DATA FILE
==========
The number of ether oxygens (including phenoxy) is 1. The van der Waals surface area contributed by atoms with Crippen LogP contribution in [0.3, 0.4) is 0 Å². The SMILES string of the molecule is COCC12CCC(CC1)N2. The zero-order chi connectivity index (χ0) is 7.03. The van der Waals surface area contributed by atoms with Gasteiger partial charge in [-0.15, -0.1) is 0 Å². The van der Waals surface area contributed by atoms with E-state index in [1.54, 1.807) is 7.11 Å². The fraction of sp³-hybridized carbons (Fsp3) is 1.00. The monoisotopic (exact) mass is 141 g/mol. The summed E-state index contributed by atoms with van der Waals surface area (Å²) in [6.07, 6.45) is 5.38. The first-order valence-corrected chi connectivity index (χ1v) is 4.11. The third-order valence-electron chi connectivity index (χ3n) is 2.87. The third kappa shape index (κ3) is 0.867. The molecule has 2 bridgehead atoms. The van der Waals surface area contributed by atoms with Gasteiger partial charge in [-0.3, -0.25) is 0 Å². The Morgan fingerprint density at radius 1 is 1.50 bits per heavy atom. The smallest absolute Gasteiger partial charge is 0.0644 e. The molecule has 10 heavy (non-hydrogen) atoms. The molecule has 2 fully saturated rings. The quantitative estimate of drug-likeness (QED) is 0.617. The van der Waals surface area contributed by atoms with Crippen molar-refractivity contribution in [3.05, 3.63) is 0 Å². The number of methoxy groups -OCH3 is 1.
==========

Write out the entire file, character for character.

The number of ether oxygens (including phenoxy) is 1. The van der Waals surface area contributed by atoms with Crippen LogP contribution in [0.3, 0.4) is 0 Å². The SMILES string of the molecule is COCC12CCC(CC1)N2. The zero-order chi connectivity index (χ0) is 7.03. The van der Waals surface area contributed by atoms with Gasteiger partial charge in [-0.15, -0.1) is 0 Å². The van der Waals surface area contributed by atoms with E-state index in [1.54, 1.807) is 7.11 Å². The fraction of sp³-hybridized carbons (Fsp3) is 1.00. The monoisotopic (exact) mass is 141 g/mol. The summed E-state index contributed by atoms with van der Waals surface area (Å²) in [6.07, 6.45) is 5.38. The first-order valence-corrected chi connectivity index (χ1v) is 4.11. The third-order valence-electron chi connectivity index (χ3n) is 2.87. The third kappa shape index (κ3) is 0.867. The molecule has 2 bridgehead atoms. The van der Waals surface area contributed by atoms with Gasteiger partial charge in [-0.3, -0.25) is 0 Å². The Morgan fingerprint density at radius 1 is 1.50 bits per heavy atom. The smallest absolute Gasteiger partial charge is 0.0644 e. The molecule has 10 heavy (non-hydrogen) atoms. The molecule has 2 fully saturated rings. The quantitative estimate of drug-likeness (QED) is 0.617. The van der Waals surface area contributed by atoms with Crippen molar-refractivity contribution in [3.05, 3.63) is 0 Å². The number of methoxy groups -OCH3 is 1.